Net neutrality - the what and why

b2ap3_thumbnail_12217_large_neutral-bits.png.gifWhy people should care about this – and why politicians should not have ears for the industry lobby on this.

 

Net neutrality is one of the topics that pop up so now and then in the news, but don’t really get attention from the broader audience. So again over the last three weeks: on April 3rd the European Parliament (EP) adopted a bill targeting amongst other items roaming charges and net neutrality, on April 22nd the Brazilian Senate adopted a bill called “Marco Civil da Internet” and Thursday  the U.S. Federal Communications Commission (FCC) announced that it will allow providers to give paid content priority.

 

But net neutrality – what does this mean again? And how can the net not be neutral? Net neutrality basically means that a company that is responsible for data transmission to the customer (or involved in this process) is not allowed to distinguish between data based on content, application, originator or receiver. Basically: a provider has to be blind and has to treat all data equal.

The Netherlands adopted already in 2011 a bill guaranteeing net neutrality, surprisingly opposed by the centre-right liberals (VVD). Together with Slovenia it had been the only European country to have done so.

The original bill as proposed by the European Commission (EC) included an option for providers to differentiate between content. It enabled them to charge fees for faster submission of content. A result of thorough work of the lobby groups from the industry. But the EP made some crucial changes to the text as proposed by the EC. The amended bill now allows differentiation only for emergency services and a very limited range of services where fast service without omissions is needed, e.g. surgery where the surgeon is in a different location.

This week Brazil was the next country to adopt legislation around net neutrality. In Brazil they went even further – a full blown Charta of rights has been adopted. With that Brazil has the most modern and complete regulation around civil rights on the net.

 

But not all developments are that great. On Thursday the FCC announced that it will change regulation to allow providers to move away from net neutrality. Content providers can pay for referent handling of their data so that their content is first delivered to end users. The U.S. will basically get an internet with a two-class-system: first data for companies with enough money to spend will be delivered and whatever is left on bandwidth is for the rest. And in Europe the discussion is not over yet. As the bill still has to be adopted by the member states changes to it are still possible – and the industry lobby will work on this for sure. So that the bill got adopted by the EP is not a guarantee – but it is a big step forward.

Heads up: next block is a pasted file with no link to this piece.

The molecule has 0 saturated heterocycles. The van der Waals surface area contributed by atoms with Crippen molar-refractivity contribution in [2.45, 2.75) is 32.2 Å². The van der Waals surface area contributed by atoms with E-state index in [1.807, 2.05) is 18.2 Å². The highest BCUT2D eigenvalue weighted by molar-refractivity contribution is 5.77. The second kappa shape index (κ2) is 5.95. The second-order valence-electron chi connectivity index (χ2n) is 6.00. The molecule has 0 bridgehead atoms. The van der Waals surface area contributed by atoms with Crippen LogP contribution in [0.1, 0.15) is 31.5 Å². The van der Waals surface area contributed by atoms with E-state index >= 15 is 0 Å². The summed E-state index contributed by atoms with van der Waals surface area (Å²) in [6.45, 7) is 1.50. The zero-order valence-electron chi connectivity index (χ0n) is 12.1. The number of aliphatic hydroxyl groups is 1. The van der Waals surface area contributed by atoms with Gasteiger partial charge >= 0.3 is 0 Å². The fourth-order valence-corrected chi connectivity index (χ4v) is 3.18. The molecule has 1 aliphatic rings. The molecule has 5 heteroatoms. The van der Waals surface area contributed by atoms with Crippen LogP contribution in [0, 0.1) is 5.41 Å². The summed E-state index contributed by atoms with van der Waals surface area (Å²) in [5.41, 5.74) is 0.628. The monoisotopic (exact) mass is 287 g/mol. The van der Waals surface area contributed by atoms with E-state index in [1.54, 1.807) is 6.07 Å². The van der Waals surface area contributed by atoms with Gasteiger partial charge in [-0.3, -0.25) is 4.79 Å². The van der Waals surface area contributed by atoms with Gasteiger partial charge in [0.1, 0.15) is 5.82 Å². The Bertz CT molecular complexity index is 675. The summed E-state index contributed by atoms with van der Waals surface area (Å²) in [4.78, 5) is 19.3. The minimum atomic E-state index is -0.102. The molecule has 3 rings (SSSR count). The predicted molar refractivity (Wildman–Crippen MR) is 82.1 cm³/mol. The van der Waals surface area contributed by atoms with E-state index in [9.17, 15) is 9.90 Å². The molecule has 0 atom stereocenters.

b2ap3_thumbnail_14137_large_net_neutrality.png.jpgBut what is wrong with companies paying for faster delivery? Isn’t it the same as choosing airmail and paying for this instead of the cheaper ground transportation? And what about the often heard argument that it stifles innovation?

Well – of course it’s perfectly fine if you chose yourself to pay more for faster delivery. You can already do so – by choosing e.g. for 4G or a subscription with higher guaranteed speed. And other options are thinkable – e.g. a subscriptions targeting specifically people that want high quality streaming. But leaving this to content providers and network providers leaves you out of the equation. They decide for you what content is delivered fast and what content is not. Companies with enough money to spend can make their content preferred – and whatever bandwidth is left has to be shared amongst the rest.

Does is stifle innovation then? The contrary is true. A net were money buys priority delivery will make it harder for start-ups. But innovation usually comes from start-ups, and not from companies with big pockets, they’ll only buy the innovative start-up at some point. Just look at the apps you use the most – which one has not been developed by a start-up and needs some years to generate profit? They couldn’t have afforded to buy bandwidth – and this could have potentially impacted their breakthrough.

But what about the principle that the government should not interfere with how companies make money? Network providers already have enough options to differentiate in their pricing plans. They get also already paid for data usage, so this is also not an argument. This is different for content providers. It could be argued that you want to differentiate based on quality – e.g. high resolution and uninterrupted streaming. The problem here is that data lines and bandwidth are limited. So there is an inherent danger that bigger companies can block out competition. As with other infrastructure as well usage has to be regulated to ensure free competition.

The network providers have to get used to that there industry is changing. The digital highway is more becoming a mix between a commons and a good. Usage of the net is moving towards becoming a necessity for people, it might even become a right in itself at some point. Using legislation to build walls around it to delay the change of the industry is not the right way and should be fiercely opposed us all.

 

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